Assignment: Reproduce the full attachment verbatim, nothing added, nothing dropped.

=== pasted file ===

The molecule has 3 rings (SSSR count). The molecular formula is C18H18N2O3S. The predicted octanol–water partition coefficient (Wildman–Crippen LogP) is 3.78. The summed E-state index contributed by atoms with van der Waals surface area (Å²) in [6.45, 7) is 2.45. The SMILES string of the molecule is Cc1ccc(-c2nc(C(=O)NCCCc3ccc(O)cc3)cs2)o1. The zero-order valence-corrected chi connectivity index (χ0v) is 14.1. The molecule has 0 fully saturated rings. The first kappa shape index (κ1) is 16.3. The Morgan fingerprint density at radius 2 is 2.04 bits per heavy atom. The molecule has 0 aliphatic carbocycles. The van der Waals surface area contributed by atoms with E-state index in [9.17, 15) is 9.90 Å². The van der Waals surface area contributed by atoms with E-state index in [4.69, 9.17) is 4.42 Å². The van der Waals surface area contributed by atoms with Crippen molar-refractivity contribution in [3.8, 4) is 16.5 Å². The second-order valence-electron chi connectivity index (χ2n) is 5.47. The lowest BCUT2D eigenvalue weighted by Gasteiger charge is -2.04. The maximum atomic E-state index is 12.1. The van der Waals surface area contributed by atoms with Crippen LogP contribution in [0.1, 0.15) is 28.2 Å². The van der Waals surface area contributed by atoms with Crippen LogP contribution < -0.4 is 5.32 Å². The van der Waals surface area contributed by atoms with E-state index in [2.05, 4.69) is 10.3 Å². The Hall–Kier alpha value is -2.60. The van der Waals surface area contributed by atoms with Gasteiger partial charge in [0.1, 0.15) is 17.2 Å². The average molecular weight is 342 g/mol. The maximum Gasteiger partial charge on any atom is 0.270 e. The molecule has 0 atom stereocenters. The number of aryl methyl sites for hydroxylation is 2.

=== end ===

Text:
The molecule has 3 rings (SSSR count). The molecular formula is C18H18N2O3S. The predicted octanol–water partition coefficient (Wildman–Crippen LogP) is 3.78. The summed E-state index contributed by atoms with van der Waals surface area (Å²) in [6.45, 7) is 2.45. The SMILES string of the molecule is Cc1ccc(-c2nc(C(=O)NCCCc3ccc(O)cc3)cs2)o1. The zero-order valence-corrected chi connectivity index (χ0v) is 14.1. The molecule has 0 fully saturated rings. The first kappa shape index (κ1) is 16.3. The Morgan fingerprint density at radius 2 is 2.04 bits per heavy atom. The molecule has 0 aliphatic carbocycles. The van der Waals surface area contributed by atoms with E-state index in [9.17, 15) is 9.90 Å². The van der Waals surface area contributed by atoms with E-state index in [4.69, 9.17) is 4.42 Å². The van der Waals surface area contributed by atoms with Crippen molar-refractivity contribution in [3.8, 4) is 16.5 Å². The second-order valence-electron chi connectivity index (χ2n) is 5.47. The lowest BCUT2D eigenvalue weighted by Gasteiger charge is -2.04. The maximum atomic E-state index is 12.1. The van der Waals surface area contributed by atoms with Crippen LogP contribution in [0.1, 0.15) is 28.2 Å². The van der Waals surface area contributed by atoms with Crippen LogP contribution < -0.4 is 5.32 Å². The van der Waals surface area contributed by atoms with E-state index in [2.05, 4.69) is 10.3 Å². The Hall–Kier alpha value is -2.60. The van der Waals surface area contributed by atoms with Gasteiger partial charge in [0.1, 0.15) is 17.2 Å². The average molecular weight is 342 g/mol. The maximum Gasteiger partial charge on any atom is 0.270 e. The molecule has 0 atom stereocenters. The number of aryl methyl sites for hydroxylation is 2.